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Wednesday, September 29, 2021
Suddenly, soaring oil and sagging bond prices are complicating DC’s messy tasks
On Tuesday, two major trends converged, and managed to kill two birds with one stone. Commodity bulls and bond vigilantes joined hands to shake up a market that’s become too complacent with the status quo, and sent a pointed message to Washington’s perpetually quarreling establishment.
Heating up the toxic brew is the price of oil (CL=F), which looks like it is prepping a run above $80 per barrel, especially with global demand so high. Energy shortages in China and the U.K. underscore how fuel price spikes are starting to hit home for industrialized countries.
The moves in markets couldn’t possibly have come at a worse time, with the Federal Reserve carefully calibrating the market’s anxieties about both soaring prices and curtailing its massive bond purchases by next year.
And some think the former is increasingly likely to impact the latter — which is partly why bond investors seem to be forcing the government’s hand.
“Inflation expectations are finally catching up to inflation and the drama in Washington,” Gene Goldman, CIO at Cetera Investment Management, told Yahoo Finance on Tuesday, who argued that the Fed “has been severely underestimating the stickiness of inflation.”
With regard to soaring prices, “transitory” has become a byword of pandemic-era central bank policymaking. The Fed anticipates that much of the pressures pushing up inflation will eventually dissipate.
However, Goldman argued that “the eventual landing spot [of inflation] will be above the pre-pandemic and Fed target levels.” As of August, headline prices were running above 5%, with core prices not far behind.
“If inflation was as transitory as the Fed suggests, year-over-year inflation should not be this high,” Goldman told Yahoo Finance in an email.
“With tapering being the first step to remove stimulus and the Fed not wanting to expand its balance sheet while raising rates, the Fed is most likely to begin tapering ASAP (November) so that if inflation keeps rising, they can address it with higher rates faster,” the investor added.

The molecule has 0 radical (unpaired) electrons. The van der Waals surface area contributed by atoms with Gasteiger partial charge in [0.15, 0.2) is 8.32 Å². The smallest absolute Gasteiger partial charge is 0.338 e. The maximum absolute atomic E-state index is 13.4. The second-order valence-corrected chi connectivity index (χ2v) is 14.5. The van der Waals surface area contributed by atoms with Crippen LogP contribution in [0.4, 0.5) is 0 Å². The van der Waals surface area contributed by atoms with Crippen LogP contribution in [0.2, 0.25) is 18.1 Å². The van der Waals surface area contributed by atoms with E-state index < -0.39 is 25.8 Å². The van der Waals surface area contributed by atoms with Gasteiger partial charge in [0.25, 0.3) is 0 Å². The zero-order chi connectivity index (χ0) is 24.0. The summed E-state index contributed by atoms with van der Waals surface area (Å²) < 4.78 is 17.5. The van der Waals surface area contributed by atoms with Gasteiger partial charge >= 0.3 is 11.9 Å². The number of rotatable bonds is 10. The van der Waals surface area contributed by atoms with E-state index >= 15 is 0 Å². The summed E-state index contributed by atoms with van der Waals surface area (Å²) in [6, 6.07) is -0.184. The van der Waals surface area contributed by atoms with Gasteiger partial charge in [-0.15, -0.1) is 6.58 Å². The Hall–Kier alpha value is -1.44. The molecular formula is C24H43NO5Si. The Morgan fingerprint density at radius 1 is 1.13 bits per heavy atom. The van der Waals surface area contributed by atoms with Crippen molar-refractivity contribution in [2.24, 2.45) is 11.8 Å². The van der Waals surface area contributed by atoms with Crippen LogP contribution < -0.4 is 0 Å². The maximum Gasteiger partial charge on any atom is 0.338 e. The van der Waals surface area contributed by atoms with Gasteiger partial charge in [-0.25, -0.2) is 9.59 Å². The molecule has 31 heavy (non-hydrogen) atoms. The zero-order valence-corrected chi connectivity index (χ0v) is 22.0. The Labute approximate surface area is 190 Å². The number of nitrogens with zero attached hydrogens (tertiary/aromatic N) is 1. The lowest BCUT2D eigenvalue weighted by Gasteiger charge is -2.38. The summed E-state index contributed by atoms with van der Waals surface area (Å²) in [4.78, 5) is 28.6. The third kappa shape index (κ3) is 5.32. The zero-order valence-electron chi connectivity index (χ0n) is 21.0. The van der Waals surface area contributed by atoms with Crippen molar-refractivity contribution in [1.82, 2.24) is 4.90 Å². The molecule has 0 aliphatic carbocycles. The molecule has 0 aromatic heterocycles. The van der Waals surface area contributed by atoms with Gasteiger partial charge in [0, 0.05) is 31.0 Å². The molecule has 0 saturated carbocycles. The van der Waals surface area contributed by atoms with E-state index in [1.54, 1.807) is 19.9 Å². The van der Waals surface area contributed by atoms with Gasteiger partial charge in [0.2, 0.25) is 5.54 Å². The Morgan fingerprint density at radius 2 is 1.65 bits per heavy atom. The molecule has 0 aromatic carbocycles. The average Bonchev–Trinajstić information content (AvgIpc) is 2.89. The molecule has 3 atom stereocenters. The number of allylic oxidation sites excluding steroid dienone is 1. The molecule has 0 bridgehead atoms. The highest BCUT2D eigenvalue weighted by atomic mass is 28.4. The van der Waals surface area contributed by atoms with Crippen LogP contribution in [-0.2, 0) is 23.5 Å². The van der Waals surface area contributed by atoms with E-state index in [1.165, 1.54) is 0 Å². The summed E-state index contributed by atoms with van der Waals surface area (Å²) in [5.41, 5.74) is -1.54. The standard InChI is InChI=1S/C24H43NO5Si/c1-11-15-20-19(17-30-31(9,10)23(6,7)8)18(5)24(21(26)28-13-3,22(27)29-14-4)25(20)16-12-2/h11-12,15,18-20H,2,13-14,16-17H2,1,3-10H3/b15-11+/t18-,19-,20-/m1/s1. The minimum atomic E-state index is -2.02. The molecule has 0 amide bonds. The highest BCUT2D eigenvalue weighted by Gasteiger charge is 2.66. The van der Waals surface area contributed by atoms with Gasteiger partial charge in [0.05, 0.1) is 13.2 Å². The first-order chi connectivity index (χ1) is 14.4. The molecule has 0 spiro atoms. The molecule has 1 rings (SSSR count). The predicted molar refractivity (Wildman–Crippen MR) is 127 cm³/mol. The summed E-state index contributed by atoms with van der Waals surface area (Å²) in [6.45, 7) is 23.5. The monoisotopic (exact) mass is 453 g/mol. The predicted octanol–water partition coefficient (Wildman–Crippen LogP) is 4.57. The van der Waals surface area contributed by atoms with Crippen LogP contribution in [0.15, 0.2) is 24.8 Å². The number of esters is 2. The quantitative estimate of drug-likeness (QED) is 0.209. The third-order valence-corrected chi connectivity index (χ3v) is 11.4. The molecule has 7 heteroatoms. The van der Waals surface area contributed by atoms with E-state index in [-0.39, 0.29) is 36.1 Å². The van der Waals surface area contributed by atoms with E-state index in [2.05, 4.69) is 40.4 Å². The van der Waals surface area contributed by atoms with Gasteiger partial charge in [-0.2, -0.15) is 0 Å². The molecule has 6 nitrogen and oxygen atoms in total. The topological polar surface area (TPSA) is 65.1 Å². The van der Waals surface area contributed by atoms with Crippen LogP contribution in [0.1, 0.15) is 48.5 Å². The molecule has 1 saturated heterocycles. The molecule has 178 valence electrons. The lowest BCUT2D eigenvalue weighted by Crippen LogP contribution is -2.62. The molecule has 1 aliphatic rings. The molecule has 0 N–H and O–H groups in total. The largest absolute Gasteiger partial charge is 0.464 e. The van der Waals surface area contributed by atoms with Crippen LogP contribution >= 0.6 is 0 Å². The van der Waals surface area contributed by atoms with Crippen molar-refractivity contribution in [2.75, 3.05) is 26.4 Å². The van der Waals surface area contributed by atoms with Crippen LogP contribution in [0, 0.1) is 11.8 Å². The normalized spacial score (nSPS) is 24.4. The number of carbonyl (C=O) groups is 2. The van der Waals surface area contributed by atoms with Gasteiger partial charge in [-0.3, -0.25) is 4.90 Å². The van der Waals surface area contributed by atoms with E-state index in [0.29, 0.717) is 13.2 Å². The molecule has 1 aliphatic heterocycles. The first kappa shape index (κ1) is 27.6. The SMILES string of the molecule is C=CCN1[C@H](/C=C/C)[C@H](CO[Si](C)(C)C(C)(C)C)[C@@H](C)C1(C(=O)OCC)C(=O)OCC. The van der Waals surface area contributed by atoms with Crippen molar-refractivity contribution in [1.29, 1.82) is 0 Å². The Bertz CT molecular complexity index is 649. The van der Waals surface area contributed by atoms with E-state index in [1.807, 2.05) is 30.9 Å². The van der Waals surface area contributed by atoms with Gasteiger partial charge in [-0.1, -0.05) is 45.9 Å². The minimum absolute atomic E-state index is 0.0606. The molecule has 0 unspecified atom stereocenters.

Within the last week alone, the benchmark 10-year Treasury has added around 20 basis points, while the inflation-sensitive two-year yield spiked to its highest in over a year, according to Marc Chandler, chief market strategist at Bannockburn Global Forex.
And given that yields are still too low relative to U.S. economic growth, Cetera’s Goldman thinks the 10-year could breach the psychologically important 2%.
As if containing the dragon of inflation wasn’t enough work, the specter of a government shutdown — or worse still, a default — makes the outlook that much worse. Treasury Secretary Janet Yellen has warned Congress that the debt limit must be raised or suspended by Oct. 18.
While almost nobody expects Uncle Sam will stop paying his bills, Washington’s highly partisan atmosphere is enough to give investors a serious gut check, especially because technology and growth-sensitive stocks are sensitive to rising rates.
“Below the surface of the equity market, long-duration growth stocks have started to underperform as rates have risen, consistent with the historical pattern,” Goldman Sachs analysts wrote on Tuesday. “Rising interest rates pose a greater risk to the valuations of long-duration stocks given the high share of cash flows expected to be generated in the distant future.”
What to watch today
7:00 a.m. ET: MBA Mortgage Applications, week ended September 24 (4.9% during prior month)
10:00 a.m. ET: Pending home sales, month-over-month, August (1.3% expected, -1.8% in July)
No notable reports scheduled for release
President Biden canceled a trip to Chicago today to work the phones to try and salvage his economic agenda. The bipartisan infrastructure bill and the multitrillion dollar reconciliation package hang in the balance.
On Capitol Hill, less than 48 hours away from a government shutdown, lawmakers remain gridlocked after key moderate Senator Joe Manchin (D-WV) says he’s made “no commitments” on a reconciliation package, which is leading to what some are terming a liberals revolt over the plan from U.S. House of Representatives Speaker of the House Nancy Pelosi to vote on the separate infrastructure bill this week.
Also today, in Pittsburgh, is the inaugural meeting of the U.S.-E.U. Trade and Technology Council, chaired on the U.S. side by Commerce Secretary Gina Raimondo and other members of Biden’s cabinet. The council will talk about “expanding and deepening transatlantic trade.”
European markets rebound despite fears of global slowdown [Yahoo Finance UK]
Bitcoin climbs as investment in crypto stays strong [Yahoo Finance UK]
Yahoo Finance Highlights